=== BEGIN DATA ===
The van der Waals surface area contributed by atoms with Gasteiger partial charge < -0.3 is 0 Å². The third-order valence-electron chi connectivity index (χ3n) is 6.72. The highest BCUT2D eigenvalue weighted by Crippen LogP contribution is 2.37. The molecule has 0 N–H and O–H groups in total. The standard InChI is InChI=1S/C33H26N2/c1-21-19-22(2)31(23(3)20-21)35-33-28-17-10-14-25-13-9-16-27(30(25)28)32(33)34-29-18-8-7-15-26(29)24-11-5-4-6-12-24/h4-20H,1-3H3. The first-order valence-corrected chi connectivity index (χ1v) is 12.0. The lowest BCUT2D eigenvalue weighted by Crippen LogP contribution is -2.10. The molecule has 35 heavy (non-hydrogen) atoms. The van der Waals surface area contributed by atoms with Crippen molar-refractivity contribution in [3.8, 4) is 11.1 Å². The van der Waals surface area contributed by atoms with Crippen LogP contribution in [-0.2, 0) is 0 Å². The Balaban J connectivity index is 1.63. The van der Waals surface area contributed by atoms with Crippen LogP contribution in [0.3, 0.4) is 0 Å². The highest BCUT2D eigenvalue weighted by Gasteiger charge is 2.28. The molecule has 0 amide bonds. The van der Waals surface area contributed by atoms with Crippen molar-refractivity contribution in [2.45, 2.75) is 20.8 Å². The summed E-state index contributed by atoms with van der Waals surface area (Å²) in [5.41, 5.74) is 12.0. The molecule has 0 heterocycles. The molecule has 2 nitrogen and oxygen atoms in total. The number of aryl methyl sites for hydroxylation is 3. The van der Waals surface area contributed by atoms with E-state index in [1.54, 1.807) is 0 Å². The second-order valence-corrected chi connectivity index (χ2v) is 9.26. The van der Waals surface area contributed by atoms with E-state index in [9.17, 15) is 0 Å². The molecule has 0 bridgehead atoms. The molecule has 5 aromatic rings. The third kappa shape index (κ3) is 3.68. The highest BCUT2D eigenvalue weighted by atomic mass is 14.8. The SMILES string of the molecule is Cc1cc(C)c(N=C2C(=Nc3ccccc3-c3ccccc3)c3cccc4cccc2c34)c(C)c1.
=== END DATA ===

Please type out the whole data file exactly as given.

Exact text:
The van der Waals surface area contributed by atoms with Gasteiger partial charge < -0.3 is 0 Å². The third-order valence-electron chi connectivity index (χ3n) is 6.72. The highest BCUT2D eigenvalue weighted by Crippen LogP contribution is 2.37. The molecule has 0 N–H and O–H groups in total. The standard InChI is InChI=1S/C33H26N2/c1-21-19-22(2)31(23(3)20-21)35-33-28-17-10-14-25-13-9-16-27(30(25)28)32(33)34-29-18-8-7-15-26(29)24-11-5-4-6-12-24/h4-20H,1-3H3. The first-order valence-corrected chi connectivity index (χ1v) is 12.0. The lowest BCUT2D eigenvalue weighted by Crippen LogP contribution is -2.10. The molecule has 35 heavy (non-hydrogen) atoms. The van der Waals surface area contributed by atoms with Crippen molar-refractivity contribution in [3.8, 4) is 11.1 Å². The van der Waals surface area contributed by atoms with Crippen LogP contribution in [-0.2, 0) is 0 Å². The Balaban J connectivity index is 1.63. The van der Waals surface area contributed by atoms with Crippen LogP contribution in [0.3, 0.4) is 0 Å². The highest BCUT2D eigenvalue weighted by Gasteiger charge is 2.28. The molecule has 0 amide bonds. The van der Waals surface area contributed by atoms with Crippen molar-refractivity contribution in [2.45, 2.75) is 20.8 Å². The summed E-state index contributed by atoms with van der Waals surface area (Å²) in [5.41, 5.74) is 12.0. The molecule has 0 heterocycles. The molecule has 2 nitrogen and oxygen atoms in total. The number of aryl methyl sites for hydroxylation is 3. The van der Waals surface area contributed by atoms with E-state index in [1.54, 1.807) is 0 Å². The second-order valence-corrected chi connectivity index (χ2v) is 9.26. The van der Waals surface area contributed by atoms with E-state index in [9.17, 15) is 0 Å². The molecule has 0 bridgehead atoms. The molecule has 5 aromatic rings. The third kappa shape index (κ3) is 3.68. The highest BCUT2D eigenvalue weighted by atomic mass is 14.8. The SMILES string of the molecule is Cc1cc(C)c(N=C2C(=Nc3ccccc3-c3ccccc3)c3cccc4cccc2c34)c(C)c1.